SASSY SENIORS PROVE THE BEAT GOES ON FOR THE YOUNG AT HEART
At 80 years young, Jackie Goldberg, a.k.a. The Pink Lady, is on a mission. After becoming a widow at 70 she created a series of seminars entitled “Get Up, Get Out, & Get A Life” to encourage baby boomers and seniors to follow new paths and enhance their golden years. Further branching out, she produced a trio of shows under her Rockin’ With The Ages production company that have featured an army of often ignored and forgotten performers whose only transgression was reaching age 60 and up. Her long term goal is to create a permanent year-round Senior Theater and Arts Complex in Hollywood. Moving one step closer to that end she now presents a “World Premiere Musical Event,” The Beat Goes On! (A Musical Celebration of the Young at Heart), written, directed, and choreographed by Cate Caplin.
Dubbing the production an “Event” turns out to be quite fortuitous because it really isn’t a musical play in any sense of the word – it’s a glorified revue. Convoluted though it might be, Act I does get under way with some slight conceit of an actual plot. A group of performers are on stage rehearsing a number when they are unceremoniously informed the money man has backed out and the show is closing before it opens. What’s the troupe to do? Is it curtains for them all? Not so fast! It seems there’s a new show that is casting and if they pull some strings they can get the producer down to the theater to watch them audition. Let the good times…and songs… roll. When that doesn’t work out in quite the way they had hoped, it looks as if the bread line is looming once again. But wait; not easily dissuaded, the group asks, “What would Mickey and Judy do?” Of course the resounding response is “Put on a show!” Act II throws all semblance of plot to the wind and simply lets the musical numbers flow one after another without any rhyme or reason. Plot – schmot! Who needs a story when you’ve got a song in your heart and a little tap in your toes?
As it turns out, at least in this case, plot is totally inconsequential when it comes to the overall enjoyment of the “Event.” The cast of seniors, which the press material boasts brings over 3000 years of combined life experience to the stage, is thoroughly entertaining, possessing a joie de vivre that is downright contagious. They are veterans who know how to strut their stuff, let loose and let it fly. They’re good because they’re good, not because they are over 60 (many are even about to hit the big eight-oh) and can actually still move. It’s never a case of, “Oh look, isn’t Grandpa cute. Bless his soul trying to sing and dance like that.” The performances captivate the audience because they’re fun, talented and a joy to watch. While it may be true some sing better than others, some dance better than others, and some are funnier than others, they all shine in one way or another, winning their way into the audience’s heart. Out of the cast of 16 the diminutive duo of Joe Giamalva (65) and Robert Towers (76) were real standouts. Their impeccable comedic timing harkened back to the days of Vaudeville when the slow burn and triple take were alive and well. It was impossible to wipe the smile off my face when they were on stage.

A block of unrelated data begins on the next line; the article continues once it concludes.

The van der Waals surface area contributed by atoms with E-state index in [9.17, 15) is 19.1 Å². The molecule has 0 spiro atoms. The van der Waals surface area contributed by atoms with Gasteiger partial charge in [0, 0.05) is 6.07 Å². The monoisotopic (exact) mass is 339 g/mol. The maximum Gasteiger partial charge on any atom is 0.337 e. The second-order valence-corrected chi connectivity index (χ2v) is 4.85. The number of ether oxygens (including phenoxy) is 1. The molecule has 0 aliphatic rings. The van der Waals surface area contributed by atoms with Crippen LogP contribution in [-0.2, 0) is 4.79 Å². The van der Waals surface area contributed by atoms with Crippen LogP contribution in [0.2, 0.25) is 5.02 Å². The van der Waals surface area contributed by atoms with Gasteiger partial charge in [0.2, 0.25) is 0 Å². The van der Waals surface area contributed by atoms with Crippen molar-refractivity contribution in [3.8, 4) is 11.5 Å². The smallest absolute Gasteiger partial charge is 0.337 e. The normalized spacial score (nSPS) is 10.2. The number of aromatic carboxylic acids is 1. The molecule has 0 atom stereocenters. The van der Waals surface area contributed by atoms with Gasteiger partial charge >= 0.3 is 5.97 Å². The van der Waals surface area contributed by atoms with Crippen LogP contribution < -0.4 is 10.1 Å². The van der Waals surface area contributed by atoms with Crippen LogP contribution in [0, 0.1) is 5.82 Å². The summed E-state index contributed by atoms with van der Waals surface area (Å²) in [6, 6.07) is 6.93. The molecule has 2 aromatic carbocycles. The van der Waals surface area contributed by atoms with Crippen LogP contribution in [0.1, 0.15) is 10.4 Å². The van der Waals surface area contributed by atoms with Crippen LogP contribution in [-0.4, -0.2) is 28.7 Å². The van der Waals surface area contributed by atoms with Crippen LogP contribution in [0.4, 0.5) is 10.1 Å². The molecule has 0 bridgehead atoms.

Despite her shortcomings in the script department, Ms. Caplin keeps the action moving and is quite adept at managing 16 bodies all on stage at the same time. Too often directors resort to a “line-up” but she, for the most part, avoids that pitfall. Her choreography definitely calls for the cast to keep up the pace; she in no way goes easy on them because they are seniors. This is not “creative walking for the infirm” but real dance steps that would no doubt tire a teenager.
With the exception of 4 original songs by Rick Soloman or Carmelita Pittman, the numbers are all standards mostly from the 30′s and 40′s that will be familiar to a majority of the target audience. The song list is nowhere to be found in the program, and the producers have requested that reviewers refrain from mentioning the actual ditties by name, so as not to diminish the surprise element. I really didn’t see that as a concern, but have decided to acquiesce to their wishes (so if you want to know what they sing, I guess you’ll just have to buy a ticket). Arrangements and musical direction are in the capable hands of David O, who manages to get a full sound out of his small quartet (he doubles as keyboardist with Mark Breitenbach on bass, Adrienne Geffen on woodwinds and Kurt Walther on drums). Once the red curtain is parted, the orchestra is in full view on the single unchanging set, which is a basic one stop slightly glitzy, slightly art deco proscenium designed by Keith Mitchell.
Then there are the costumes. Designer Ann Closs-Farley has gone above and beyond the call of duty. Every time an actor leaves the stage (and there are a ton of exits), they return in a different outfit. Seriously, there must be literally hundreds of wardrobe changes and we’re not talking rinky-dink dime store duds. We’re talking flashy and splashy with more sequins than a Vegas revue. It has got to be absolute mayhem backstage getting the cast in and out of their clothes in time for their next appearance.
The message of The Beat Goes On! is certainly applicable to all age groups, although the show is clearly aiming for a more mature crowd: Carpe Diem (or “seize the day,” to you youngsters). Live your life while you can and enjoy every moment because we all eventually face the final curtain. For the Pink Lady and her sassy, sexy, sizzling seniors, life, like the beat, goes on. Theatergoers are fortunate that it does.
photos by Guy Mack
The Beat Goes On!
A Rockin’ With The Ages and The Pink Lady production
at the Arena Stage in Hollywood
scheduled to end on November 25, 2012
for tickets, call 818-606-6679 or send Email: firstname.lastname@example.org